What are Credit Reporting Agencies?

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  • Written By: B. Miller
  • Edited By: Bronwyn Harris
  • Last Modified Date: 04 November 2019
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Credit reporting agencies (CRAs) are for-profit organizations that keep track of your credit history and report on these details to potential creditors, employers, insurance companies, lenders and landlords. They may also be referred to as credit bureaus. It is important to regularly check your credit history to be sure the information is correct and your credit scores are as high as they can be.

There are three primary credit reporting agencies that keep track of your credit history and provide a Fair Isaac Corporation (FICO) score to potential lenders. These are TransUnion® Experian℠ and Equifax®. You are entitled to one free credit report per year from each agency, though FICO scores are not free. FICO scores can be received for what is generally a nominal fee. It is important to check all three credit reports from each credit bureau, because each one can contain different information.

The annual free credit report can be ordered online, by mail, or by phone. You are also entitled to receive a credit report if you are denied a loan due to negative information found on the report. If you find any errors on your credit report, you can then begin to take steps to resolve them. Equally importantly, if you have negative information on your credit report, you can learn how to improve your money management skills, such as paying bills on time and keeping balances on credit cards at a low or zero balance.


Though there are other, smaller credit reporting agencies across the country, the three mentioned above are known as the "Big Three." Each month, these companies collect information on your debts, payment history, credit inquiries, and types of credit you hold to update your credit history and your three-digit FICO score. Credit reporting agencies also collect information from court records, such as a bankruptcy or foreclosure. These major negative events can affect your credit report for seven to ten years. Maintaining positive information, such as making all your payments on time, is equally important as removing negative information.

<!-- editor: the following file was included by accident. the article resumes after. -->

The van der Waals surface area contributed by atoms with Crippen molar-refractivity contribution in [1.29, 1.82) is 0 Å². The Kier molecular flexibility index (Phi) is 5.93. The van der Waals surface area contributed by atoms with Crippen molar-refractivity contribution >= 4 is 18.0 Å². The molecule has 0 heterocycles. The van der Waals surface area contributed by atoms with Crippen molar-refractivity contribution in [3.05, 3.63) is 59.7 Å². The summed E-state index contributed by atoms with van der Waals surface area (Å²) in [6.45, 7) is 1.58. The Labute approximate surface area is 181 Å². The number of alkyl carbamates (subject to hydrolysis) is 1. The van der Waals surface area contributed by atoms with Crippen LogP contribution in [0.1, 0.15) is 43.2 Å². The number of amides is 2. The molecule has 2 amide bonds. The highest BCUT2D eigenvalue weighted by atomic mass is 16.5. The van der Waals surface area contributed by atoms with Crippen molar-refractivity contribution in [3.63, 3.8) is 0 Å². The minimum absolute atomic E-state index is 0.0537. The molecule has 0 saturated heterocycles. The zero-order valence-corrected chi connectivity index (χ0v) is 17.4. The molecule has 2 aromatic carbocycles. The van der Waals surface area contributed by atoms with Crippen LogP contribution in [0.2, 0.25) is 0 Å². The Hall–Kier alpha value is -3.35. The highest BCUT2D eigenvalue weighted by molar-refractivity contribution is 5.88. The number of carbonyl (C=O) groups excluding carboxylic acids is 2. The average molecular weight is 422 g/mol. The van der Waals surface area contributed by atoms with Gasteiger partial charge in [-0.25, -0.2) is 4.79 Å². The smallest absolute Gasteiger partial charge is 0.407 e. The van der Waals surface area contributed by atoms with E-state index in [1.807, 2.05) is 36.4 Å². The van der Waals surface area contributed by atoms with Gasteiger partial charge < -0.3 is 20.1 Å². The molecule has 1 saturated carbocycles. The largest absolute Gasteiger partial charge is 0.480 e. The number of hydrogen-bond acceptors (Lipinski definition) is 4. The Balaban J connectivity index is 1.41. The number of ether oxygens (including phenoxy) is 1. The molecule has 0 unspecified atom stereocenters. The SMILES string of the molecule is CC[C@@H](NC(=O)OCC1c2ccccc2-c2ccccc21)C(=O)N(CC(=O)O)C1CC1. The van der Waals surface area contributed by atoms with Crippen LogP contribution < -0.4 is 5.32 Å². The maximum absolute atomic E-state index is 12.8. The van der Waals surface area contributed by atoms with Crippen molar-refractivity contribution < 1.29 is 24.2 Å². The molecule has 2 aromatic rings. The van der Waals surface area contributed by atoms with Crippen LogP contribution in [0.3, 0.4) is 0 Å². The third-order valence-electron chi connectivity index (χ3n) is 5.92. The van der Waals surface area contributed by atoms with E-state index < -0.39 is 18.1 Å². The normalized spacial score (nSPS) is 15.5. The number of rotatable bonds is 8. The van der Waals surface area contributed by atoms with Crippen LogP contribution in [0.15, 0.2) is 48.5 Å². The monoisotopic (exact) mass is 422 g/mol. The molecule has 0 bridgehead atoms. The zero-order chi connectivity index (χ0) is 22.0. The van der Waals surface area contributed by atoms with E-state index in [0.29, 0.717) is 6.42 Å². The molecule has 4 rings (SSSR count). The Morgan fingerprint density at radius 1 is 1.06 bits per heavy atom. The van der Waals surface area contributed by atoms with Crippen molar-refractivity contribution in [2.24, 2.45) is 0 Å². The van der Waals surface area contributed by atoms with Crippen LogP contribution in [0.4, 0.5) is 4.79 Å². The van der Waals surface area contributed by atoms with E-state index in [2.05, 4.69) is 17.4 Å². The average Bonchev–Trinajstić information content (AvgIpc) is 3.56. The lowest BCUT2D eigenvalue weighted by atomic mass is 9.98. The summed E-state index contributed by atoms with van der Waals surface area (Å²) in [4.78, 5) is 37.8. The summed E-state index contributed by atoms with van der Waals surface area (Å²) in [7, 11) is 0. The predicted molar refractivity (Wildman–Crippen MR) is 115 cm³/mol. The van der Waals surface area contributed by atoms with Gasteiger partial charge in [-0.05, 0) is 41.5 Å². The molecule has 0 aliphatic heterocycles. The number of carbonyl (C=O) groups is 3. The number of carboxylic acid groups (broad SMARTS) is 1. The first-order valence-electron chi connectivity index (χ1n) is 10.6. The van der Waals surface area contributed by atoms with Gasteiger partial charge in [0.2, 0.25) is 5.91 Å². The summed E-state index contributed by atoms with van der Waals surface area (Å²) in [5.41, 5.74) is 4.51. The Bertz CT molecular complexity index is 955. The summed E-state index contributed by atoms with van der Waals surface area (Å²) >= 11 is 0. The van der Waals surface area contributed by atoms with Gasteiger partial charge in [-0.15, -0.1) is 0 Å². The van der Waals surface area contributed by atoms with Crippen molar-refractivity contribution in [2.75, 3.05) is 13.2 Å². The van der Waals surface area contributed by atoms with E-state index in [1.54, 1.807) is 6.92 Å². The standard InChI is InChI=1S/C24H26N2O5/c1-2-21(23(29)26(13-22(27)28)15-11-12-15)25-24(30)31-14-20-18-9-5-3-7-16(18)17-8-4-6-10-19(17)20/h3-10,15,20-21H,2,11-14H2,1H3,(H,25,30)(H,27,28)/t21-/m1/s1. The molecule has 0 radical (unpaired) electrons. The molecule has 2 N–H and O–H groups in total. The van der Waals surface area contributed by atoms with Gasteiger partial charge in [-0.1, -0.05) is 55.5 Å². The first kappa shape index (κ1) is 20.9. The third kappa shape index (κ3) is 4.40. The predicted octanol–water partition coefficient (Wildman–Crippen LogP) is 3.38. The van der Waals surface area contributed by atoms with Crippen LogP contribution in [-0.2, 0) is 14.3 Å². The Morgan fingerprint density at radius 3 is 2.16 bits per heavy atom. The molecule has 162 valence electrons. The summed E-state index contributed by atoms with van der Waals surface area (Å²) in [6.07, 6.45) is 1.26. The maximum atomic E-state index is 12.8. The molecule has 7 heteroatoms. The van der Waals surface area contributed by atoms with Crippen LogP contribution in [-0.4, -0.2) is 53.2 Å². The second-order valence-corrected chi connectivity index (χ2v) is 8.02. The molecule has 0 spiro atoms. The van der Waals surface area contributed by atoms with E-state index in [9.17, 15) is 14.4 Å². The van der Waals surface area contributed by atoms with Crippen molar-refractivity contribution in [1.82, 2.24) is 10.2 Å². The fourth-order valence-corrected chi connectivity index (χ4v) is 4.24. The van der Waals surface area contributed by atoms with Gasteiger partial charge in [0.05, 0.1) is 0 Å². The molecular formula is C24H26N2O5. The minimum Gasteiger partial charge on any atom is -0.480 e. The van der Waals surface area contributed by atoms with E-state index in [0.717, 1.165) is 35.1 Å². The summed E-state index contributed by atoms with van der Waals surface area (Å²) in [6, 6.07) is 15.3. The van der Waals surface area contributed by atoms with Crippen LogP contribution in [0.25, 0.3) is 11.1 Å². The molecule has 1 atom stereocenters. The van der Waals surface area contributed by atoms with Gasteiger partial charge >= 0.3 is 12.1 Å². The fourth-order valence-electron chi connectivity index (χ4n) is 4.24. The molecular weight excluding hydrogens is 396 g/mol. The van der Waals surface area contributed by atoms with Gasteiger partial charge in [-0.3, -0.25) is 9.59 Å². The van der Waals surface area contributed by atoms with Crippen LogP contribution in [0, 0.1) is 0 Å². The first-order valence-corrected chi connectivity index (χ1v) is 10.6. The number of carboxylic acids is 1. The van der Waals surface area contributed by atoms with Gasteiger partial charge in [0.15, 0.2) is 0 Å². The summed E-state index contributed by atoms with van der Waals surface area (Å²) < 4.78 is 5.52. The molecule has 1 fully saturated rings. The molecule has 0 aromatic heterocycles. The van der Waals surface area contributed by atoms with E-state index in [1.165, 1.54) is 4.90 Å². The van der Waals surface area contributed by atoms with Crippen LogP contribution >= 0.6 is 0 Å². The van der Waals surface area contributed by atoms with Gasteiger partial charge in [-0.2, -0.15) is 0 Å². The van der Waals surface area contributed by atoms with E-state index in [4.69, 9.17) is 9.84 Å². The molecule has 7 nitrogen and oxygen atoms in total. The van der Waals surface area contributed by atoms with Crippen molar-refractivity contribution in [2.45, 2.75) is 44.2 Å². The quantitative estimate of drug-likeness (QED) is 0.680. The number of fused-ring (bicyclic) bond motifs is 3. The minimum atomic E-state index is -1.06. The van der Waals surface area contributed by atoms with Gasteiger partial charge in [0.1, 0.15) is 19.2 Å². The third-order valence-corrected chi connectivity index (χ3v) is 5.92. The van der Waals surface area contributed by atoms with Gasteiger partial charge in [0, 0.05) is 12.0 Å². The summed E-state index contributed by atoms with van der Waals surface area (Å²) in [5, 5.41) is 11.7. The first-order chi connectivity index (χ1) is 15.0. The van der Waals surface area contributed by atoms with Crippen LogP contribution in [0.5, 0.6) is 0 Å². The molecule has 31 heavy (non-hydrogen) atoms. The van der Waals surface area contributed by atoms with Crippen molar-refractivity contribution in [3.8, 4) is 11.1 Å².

The purpose of credit reporting is to signify to lenders and other potential people you may do business with that you are a responsible person and a good credit risk. The information found on your credit report will also affect the interest rate you receive if you are granted a loan, which could end up costing you a significant amount of money over the long term. It is simple to receive your annual credit report from the three major credit reporting agencies, and should be something you do every year to be sure the information is correct and to prevent identity theft.



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Post 1

thank you. i'm looking for a credit bureau's financial history. not mine but theirs.

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